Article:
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Skip to 0 minutes and 5 secondsHi. In week 1, we introduced the week’s content from the Ryōsoku-in temple, part of the Kenninji temple complex in Kyoto, and in Week 2 we began our journey from the Ashikaga Gakkō in Ashikaga City, Tochigi prefecture. For Week 3, we are at the Keio Institute of Oriental Classics (Shidō Bunko) on Keio University’s Mita campus. The Ryōsoku-in and the Ashikaga Gakkō are among the few libraries that have been uninterruptedly collective and preserving Chinese books since the medieval period. In the modern period, many similar institutions have had to let go of their collections, or have ceased to exist altogether, and their content has scattered. Some items are now being looked after by new owners, but many have been lost.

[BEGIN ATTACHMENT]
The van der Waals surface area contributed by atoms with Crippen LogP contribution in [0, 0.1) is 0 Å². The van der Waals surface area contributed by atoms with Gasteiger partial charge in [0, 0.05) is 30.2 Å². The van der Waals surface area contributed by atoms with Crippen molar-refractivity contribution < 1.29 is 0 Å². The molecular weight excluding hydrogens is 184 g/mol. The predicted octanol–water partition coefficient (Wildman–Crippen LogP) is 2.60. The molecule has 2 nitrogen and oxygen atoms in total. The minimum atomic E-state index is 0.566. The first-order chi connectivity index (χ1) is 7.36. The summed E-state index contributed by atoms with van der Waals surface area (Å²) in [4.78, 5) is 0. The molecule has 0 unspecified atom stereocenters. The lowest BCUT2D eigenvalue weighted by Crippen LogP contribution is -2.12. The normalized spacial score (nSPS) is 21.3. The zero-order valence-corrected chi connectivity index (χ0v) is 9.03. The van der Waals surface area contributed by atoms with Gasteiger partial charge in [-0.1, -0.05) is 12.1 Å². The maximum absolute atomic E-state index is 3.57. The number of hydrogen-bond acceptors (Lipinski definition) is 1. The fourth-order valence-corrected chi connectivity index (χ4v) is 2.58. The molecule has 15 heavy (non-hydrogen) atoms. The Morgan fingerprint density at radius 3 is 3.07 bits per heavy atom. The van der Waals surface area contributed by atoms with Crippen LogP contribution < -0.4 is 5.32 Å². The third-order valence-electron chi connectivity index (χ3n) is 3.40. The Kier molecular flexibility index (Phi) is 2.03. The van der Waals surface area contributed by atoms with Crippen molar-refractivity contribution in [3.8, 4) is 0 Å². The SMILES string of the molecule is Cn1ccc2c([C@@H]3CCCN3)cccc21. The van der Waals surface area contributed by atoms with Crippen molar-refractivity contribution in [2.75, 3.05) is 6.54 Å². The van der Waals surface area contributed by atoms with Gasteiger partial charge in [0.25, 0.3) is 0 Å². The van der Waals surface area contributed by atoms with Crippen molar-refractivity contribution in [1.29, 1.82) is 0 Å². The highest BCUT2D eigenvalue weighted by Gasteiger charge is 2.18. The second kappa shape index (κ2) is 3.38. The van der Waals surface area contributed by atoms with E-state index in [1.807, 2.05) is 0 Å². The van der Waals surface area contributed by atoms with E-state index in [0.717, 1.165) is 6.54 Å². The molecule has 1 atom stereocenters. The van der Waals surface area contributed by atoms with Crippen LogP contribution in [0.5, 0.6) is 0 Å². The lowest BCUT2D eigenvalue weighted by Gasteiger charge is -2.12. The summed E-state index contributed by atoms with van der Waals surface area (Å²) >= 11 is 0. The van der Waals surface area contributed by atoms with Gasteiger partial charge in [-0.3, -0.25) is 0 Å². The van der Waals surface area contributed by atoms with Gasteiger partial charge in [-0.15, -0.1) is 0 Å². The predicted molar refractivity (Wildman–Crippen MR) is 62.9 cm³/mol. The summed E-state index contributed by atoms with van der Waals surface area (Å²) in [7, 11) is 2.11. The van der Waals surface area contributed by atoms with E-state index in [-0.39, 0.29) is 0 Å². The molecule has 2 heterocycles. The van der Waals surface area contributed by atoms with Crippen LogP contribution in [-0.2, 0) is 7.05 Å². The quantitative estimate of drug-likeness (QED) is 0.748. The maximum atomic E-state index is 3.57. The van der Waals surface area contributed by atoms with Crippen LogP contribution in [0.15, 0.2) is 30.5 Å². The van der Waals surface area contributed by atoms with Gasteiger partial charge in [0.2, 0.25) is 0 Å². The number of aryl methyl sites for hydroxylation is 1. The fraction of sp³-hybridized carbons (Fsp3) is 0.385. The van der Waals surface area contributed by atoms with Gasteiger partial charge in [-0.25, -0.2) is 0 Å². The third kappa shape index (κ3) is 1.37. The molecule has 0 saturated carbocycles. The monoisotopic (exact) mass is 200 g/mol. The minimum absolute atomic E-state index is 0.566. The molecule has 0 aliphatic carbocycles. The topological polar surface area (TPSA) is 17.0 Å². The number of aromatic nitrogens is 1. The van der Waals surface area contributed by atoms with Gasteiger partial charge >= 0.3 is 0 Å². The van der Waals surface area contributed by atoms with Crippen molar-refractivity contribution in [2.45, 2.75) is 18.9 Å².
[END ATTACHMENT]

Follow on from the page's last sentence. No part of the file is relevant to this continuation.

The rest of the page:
Skip to 0 minutes and 53 secondsThe Keio Institute of Oriental Classics acquires Chinese-language works when they become available on the antique book market. Here I have prepared items that were once housed in medieval Zen temples. The theme of Week 3 adn 4 is how these books and other similar ones from the Edo period were received, and the research activity and practices that flourished around them. The term ‘works in Chinese’ (kanseki) encompasses a wide range of texts in a variety of genres. However, since I am a literature specialist, our focus will be literary works, particularly poetry collections.

Welcome to Week 3

The theme of Week 3 is how works in Chinese (kanseki in Japanese) were read and studied in the Edo period, and the research activity and practices that flourished around them. Watch Prof. Horikawa show some of these works.

The PDF version of the course handout for Week 3 is available in the DOWNLOADS section below.

Some words and names that may be unfamiliar to learners are listed in the glossary for each week. For Week 3, it’s located in the last step of this week. The PDF version is also available.

Keywords introduced in the video

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This video is from the free online course:

Sino-Japanese Interactions Through Rare Books

Keio University

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